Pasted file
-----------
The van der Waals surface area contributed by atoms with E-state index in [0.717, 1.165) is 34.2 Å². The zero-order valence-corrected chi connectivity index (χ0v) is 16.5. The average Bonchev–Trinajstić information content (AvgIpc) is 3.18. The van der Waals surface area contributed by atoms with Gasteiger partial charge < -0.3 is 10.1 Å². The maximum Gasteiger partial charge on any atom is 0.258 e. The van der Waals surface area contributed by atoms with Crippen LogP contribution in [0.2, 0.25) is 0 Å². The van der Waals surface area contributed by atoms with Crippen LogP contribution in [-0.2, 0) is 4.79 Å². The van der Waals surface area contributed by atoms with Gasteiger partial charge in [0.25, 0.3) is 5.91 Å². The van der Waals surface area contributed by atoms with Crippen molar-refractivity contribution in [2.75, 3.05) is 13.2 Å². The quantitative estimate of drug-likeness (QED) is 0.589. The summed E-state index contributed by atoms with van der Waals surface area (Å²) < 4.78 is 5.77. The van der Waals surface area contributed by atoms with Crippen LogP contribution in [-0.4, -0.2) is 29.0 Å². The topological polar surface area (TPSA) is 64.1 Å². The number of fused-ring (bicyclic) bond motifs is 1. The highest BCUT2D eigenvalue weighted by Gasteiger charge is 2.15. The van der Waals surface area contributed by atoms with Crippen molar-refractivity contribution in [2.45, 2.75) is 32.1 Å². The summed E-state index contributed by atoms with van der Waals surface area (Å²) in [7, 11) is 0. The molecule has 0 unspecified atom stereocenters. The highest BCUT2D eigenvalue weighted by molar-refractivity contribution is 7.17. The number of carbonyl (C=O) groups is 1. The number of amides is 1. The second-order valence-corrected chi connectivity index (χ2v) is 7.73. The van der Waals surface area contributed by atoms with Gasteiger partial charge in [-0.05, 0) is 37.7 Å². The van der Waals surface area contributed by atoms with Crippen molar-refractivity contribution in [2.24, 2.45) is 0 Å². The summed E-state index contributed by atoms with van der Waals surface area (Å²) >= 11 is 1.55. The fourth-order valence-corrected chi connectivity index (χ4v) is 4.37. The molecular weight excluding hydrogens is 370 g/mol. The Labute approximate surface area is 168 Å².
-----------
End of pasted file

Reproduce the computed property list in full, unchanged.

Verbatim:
The van der Waals surface area contributed by atoms with E-state index in [0.717, 1.165) is 34.2 Å². The zero-order valence-corrected chi connectivity index (χ0v) is 16.5. The average Bonchev–Trinajstić information content (AvgIpc) is 3.18. The van der Waals surface area contributed by atoms with Gasteiger partial charge < -0.3 is 10.1 Å². The maximum Gasteiger partial charge on any atom is 0.258 e. The van der Waals surface area contributed by atoms with Crippen LogP contribution in [0.2, 0.25) is 0 Å². The van der Waals surface area contributed by atoms with Crippen LogP contribution in [-0.2, 0) is 4.79 Å². The van der Waals surface area contributed by atoms with Gasteiger partial charge in [0.25, 0.3) is 5.91 Å². The van der Waals surface area contributed by atoms with Crippen molar-refractivity contribution in [2.75, 3.05) is 13.2 Å². The quantitative estimate of drug-likeness (QED) is 0.589. The summed E-state index contributed by atoms with van der Waals surface area (Å²) < 4.78 is 5.77. The van der Waals surface area contributed by atoms with Crippen LogP contribution in [-0.4, -0.2) is 29.0 Å². The topological polar surface area (TPSA) is 64.1 Å². The number of fused-ring (bicyclic) bond motifs is 1. The highest BCUT2D eigenvalue weighted by Gasteiger charge is 2.15. The van der Waals surface area contributed by atoms with Crippen molar-refractivity contribution in [2.45, 2.75) is 32.1 Å². The summed E-state index contributed by atoms with van der Waals surface area (Å²) in [7, 11) is 0. The molecule has 0 unspecified atom stereocenters. The highest BCUT2D eigenvalue weighted by molar-refractivity contribution is 7.17. The number of carbonyl (C=O) groups is 1. The number of amides is 1. The second-order valence-corrected chi connectivity index (χ2v) is 7.73. The van der Waals surface area contributed by atoms with Gasteiger partial charge in [-0.05, 0) is 37.7 Å². The van der Waals surface area contributed by atoms with Crippen molar-refractivity contribution in [2.24, 2.45) is 0 Å². The summed E-state index contributed by atoms with van der Waals surface area (Å²) >= 11 is 1.55. The fourth-order valence-corrected chi connectivity index (χ4v) is 4.37. The molecular weight excluding hydrogens is 370 g/mol. The Labute approximate surface area is 168 Å².